Not because we were fond of it, Ma--oh, no! but on Bunker's account. Bunker was the "near" horse on the larboard side, named after the attorney-general of this Territory. My horse--and I am sorry you do not know him personally, Ma, for I feel toward him, sometimes, as if he were a blood relation of our family--he is so lazy, you know--my horse--I was going to say, was the "off" horse on the starboard side. But it was on Bunker's account, principally, that we pushed behind the wagon. In fact, Ma, that horse had something on his mind all the way to Humboldt.--[S. L. C. to his mother. Published in the Keokuk (Iowa) Gate city.]--

So they had to push, and most of that two hundred miles through snow and sand storm they continued to push and swear and groan, sustained only by the thought that they must arrive at last, when their troubles would all be at an end, for they would be millionaires in a brief time and never know want or fatigue any more.

There were compensations: the camp-fire at night was cheerful, the food satisfying. They bundled close under the blankets and, when it was too cold to sleep, looked up at the stars, while the future entertainer of kings would spin yarn after yarn that made his hearers forget their discomforts. Judge Oliver, the last one of the party alive, in a recent letter to the writer of this history, says:

He was the life of the camp; but sometimes there would come a reaction and he could hardly speak for a day or two. One day a pack of wolves chased us, and the hound Sam speaks of never stopped to look back till he reached the next station, many miles ahead.

Judge Oliver adds that an Indian war had just ended, and that they occasionally passed the charred ruin of a shack, and new graves: This was disturbing enough. Then they came to that desolation of desolations, the Alkali Desert, where the sand is of unknown depth, where the road is strewn thickly with the carcasses of dead beasts of burden, the charred remains of wagons, chains, bolts, and screws, which thirsty emigrants, grown desperate, have thrown away in the grand hope of being able, when less encumbered, to reach water.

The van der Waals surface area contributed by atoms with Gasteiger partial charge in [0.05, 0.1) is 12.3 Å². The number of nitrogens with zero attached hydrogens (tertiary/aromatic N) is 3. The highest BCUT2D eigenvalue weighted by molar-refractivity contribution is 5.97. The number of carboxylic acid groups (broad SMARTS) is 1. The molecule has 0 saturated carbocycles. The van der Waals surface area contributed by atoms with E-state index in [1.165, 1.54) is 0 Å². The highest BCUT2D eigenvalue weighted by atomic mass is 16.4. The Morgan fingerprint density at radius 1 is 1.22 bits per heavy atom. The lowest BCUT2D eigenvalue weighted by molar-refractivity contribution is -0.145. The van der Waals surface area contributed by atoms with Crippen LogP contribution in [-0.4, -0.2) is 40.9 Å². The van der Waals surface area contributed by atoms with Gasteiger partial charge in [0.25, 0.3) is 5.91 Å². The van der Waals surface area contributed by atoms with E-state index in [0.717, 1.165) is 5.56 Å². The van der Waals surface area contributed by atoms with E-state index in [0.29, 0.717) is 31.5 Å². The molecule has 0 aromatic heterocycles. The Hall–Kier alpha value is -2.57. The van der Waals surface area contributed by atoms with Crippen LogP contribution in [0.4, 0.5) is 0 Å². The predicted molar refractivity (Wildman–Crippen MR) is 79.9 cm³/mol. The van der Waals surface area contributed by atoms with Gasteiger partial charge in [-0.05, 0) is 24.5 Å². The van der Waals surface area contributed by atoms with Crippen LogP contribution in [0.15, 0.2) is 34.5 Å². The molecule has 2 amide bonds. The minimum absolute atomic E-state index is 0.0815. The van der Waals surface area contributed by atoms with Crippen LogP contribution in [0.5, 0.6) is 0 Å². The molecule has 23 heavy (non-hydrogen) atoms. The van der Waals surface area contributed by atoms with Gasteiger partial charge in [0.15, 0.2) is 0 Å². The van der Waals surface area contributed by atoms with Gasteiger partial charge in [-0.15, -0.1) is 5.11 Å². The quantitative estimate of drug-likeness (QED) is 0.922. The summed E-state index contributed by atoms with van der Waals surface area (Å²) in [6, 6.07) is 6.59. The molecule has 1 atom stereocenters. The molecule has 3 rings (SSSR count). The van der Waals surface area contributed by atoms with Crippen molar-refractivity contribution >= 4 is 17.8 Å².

They traveled all day and night, pushing through that fierce, waterless waste to reach camp on the other side. It was three o'clock in the morning when they got across and dropped down utterly exhausted. Judge Oliver in his letter tells what happened then:

The sun was high in the heavens when we were aroused from our sleep by a yelling band of Piute warriors. We were upon our feet in an instant. The pictures of burning cabins and the lonely graves we had passed were in our minds. Our scalps were still our own, and not dangling from the belts of our visitors. Sam pulled himself together, put his hand on his head as if to make sure he had not been scalped, and then with his inimitable drawl said: "Boys, they have left us our scalps. Let's give them all the flour and sugar they ask for." And we did give them a good supply, for we were grateful.